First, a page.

Thursday, August 1, 2013

Japanese HTV-4 Cargo Craft Launches on its way to ISS

HTV-4 Mission Insignia
credit: JAXA
A Japanese cargo ship has launched from the Tanegashima Space Center in Japan, bound for the International Space Station.

The unmanned HTV-4, nicknamed "Kounotori", launched from the Tanegashima Space Center in Japan at 7:48 p.m. GMT aboard a H-IIB rocket, bound for the International Space Station.

HTV-4, carrying 6 tonnes of cargo will orbit the Earth, will gradually make its way closer to the Space Station as it performs a series of orbital maneuvers, prior to rendezvous and berthing to the Earth-facing side of the station's Harmony Module, scheduled for August 9th.

Unlike other ISS resupply crafts, HTV has 2 types of logistics carrier sections; a pressurised section where Expedition 36 crew members can work when the HTV is berthed to the nadir facing port of  the space station's Harmony Module; and an unpressurised Exposed Pallet that accommodates JAXA's Kibo Exposed Facilty payloads.

JAXA's HTV-4 cargo ship is the fourth Japanese HII Transfer Vehicle to resupply the orbiting outpost, since the first HTV-1 visited back in 2009.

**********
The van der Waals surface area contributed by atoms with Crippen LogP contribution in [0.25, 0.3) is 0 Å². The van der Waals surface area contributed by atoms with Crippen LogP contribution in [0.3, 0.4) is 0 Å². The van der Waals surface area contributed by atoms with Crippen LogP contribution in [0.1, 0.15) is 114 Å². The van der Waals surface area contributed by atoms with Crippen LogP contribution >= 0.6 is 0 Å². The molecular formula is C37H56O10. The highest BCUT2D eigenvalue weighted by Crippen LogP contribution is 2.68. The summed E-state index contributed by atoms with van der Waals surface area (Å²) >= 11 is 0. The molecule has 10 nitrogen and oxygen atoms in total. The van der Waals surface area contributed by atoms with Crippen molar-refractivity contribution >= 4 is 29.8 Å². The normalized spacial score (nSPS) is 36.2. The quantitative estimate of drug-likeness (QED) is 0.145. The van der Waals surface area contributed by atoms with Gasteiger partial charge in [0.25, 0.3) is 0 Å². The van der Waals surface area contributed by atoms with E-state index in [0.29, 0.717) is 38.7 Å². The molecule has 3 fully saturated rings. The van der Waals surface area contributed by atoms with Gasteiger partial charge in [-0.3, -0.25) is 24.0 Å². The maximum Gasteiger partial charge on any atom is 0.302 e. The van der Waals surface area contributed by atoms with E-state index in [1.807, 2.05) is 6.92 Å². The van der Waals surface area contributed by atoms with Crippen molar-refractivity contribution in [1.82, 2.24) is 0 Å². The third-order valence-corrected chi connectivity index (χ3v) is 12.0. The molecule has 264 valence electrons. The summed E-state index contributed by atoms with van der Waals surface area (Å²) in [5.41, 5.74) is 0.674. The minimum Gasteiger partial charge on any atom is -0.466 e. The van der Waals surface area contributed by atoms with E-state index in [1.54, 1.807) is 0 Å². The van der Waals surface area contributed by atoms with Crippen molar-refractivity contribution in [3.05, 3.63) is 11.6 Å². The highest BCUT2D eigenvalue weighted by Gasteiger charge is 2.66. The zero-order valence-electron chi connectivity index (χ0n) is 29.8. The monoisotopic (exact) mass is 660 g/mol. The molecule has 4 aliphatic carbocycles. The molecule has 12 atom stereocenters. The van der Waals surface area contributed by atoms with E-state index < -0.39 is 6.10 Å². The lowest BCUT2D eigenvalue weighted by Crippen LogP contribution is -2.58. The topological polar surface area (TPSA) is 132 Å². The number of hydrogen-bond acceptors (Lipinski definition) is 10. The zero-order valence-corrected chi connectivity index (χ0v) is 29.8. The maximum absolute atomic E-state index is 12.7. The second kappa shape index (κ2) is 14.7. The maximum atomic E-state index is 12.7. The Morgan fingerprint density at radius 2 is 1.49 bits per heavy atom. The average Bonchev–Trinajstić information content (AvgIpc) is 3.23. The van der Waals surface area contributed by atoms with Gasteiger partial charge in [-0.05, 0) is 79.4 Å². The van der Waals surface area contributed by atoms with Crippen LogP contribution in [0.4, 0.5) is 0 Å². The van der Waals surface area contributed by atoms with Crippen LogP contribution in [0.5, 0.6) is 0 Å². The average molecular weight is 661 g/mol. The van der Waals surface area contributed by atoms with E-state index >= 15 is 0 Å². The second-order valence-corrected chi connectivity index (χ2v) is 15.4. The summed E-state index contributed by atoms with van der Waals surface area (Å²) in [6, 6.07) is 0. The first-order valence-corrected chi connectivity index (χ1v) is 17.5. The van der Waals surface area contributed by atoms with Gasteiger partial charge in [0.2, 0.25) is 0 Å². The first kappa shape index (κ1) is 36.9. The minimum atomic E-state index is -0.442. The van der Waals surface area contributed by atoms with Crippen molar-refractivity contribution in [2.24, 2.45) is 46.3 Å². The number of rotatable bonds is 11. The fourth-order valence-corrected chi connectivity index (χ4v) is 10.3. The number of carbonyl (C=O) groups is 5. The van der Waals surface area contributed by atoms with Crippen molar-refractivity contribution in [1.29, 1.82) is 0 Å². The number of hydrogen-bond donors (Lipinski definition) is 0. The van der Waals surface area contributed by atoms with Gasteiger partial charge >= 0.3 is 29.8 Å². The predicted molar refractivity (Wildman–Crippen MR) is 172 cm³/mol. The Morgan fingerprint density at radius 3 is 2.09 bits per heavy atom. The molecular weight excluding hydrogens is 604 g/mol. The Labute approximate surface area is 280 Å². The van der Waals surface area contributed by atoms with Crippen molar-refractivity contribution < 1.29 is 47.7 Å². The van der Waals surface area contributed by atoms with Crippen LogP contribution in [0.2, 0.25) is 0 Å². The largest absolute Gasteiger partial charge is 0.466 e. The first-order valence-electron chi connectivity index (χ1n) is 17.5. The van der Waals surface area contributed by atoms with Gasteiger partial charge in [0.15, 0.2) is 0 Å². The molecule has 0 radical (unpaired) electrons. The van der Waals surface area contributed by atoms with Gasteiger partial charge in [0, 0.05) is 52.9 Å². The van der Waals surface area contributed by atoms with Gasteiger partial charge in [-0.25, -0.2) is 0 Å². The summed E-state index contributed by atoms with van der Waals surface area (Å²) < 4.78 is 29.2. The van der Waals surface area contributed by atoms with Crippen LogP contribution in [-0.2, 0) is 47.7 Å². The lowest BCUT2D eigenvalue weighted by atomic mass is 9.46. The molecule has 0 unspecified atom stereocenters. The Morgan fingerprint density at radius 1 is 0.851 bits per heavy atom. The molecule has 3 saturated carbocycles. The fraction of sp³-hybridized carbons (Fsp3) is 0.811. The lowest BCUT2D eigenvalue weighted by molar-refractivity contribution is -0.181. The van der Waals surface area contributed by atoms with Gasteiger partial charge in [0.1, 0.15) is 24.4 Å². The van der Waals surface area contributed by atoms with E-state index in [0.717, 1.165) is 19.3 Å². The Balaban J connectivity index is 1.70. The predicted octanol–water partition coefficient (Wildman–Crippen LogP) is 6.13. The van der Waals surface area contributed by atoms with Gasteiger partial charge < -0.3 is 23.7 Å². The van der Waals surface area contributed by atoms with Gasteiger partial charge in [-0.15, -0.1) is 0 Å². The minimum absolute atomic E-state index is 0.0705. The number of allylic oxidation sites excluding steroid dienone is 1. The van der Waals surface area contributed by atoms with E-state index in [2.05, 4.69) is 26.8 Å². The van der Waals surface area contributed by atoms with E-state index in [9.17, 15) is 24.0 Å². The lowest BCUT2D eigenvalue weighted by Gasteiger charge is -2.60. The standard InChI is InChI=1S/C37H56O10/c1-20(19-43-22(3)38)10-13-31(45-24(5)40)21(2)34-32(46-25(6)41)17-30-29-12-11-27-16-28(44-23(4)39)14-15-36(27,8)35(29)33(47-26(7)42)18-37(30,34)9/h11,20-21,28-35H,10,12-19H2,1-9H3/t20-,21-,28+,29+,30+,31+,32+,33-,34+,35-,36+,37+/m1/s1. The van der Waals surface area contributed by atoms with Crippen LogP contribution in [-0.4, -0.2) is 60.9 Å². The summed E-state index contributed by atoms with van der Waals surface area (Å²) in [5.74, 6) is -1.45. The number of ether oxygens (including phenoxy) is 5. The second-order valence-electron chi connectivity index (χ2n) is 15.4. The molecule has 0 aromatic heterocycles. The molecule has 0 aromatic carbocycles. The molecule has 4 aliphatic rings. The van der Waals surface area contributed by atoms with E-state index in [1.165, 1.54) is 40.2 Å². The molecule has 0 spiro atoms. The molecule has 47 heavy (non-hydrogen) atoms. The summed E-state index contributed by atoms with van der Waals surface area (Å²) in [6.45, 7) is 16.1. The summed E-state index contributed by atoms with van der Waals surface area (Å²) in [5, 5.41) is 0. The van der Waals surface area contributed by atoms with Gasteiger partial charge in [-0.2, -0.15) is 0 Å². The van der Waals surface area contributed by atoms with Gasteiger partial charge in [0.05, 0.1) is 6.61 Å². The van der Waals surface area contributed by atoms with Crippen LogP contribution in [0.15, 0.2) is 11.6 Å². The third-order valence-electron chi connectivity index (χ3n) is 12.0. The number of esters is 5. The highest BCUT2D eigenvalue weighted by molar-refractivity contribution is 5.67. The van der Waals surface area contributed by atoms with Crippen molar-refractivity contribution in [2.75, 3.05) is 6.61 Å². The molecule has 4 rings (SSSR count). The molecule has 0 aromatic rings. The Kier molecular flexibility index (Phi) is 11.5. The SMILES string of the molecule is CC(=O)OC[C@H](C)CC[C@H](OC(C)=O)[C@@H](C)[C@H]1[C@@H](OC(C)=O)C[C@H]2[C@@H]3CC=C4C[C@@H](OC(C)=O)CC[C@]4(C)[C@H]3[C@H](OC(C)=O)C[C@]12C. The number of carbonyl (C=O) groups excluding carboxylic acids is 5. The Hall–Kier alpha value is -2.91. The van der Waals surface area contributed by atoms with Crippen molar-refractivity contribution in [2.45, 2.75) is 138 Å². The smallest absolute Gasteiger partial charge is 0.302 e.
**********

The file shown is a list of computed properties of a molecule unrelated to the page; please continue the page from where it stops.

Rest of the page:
HTV Components
credit: JAXA
The arrival of the HTV-4 comes during a busy period of ISS Science Research and station expansion. The Expedition 36 crew on board the station are currently working on around 130 scientific experiments, flying 250 miles above Planet Earth.

HTV-4 is scheduled to remain berthed to the station's Harmony Module for around 35 days. In the meantime, cargo will be unloaded and used by the crew on board. It will also be filled with trash and other waste materials, before it is released on Septmeber 5th, before a destructive re-entry to burn up in the Earth's atmosphere two days later.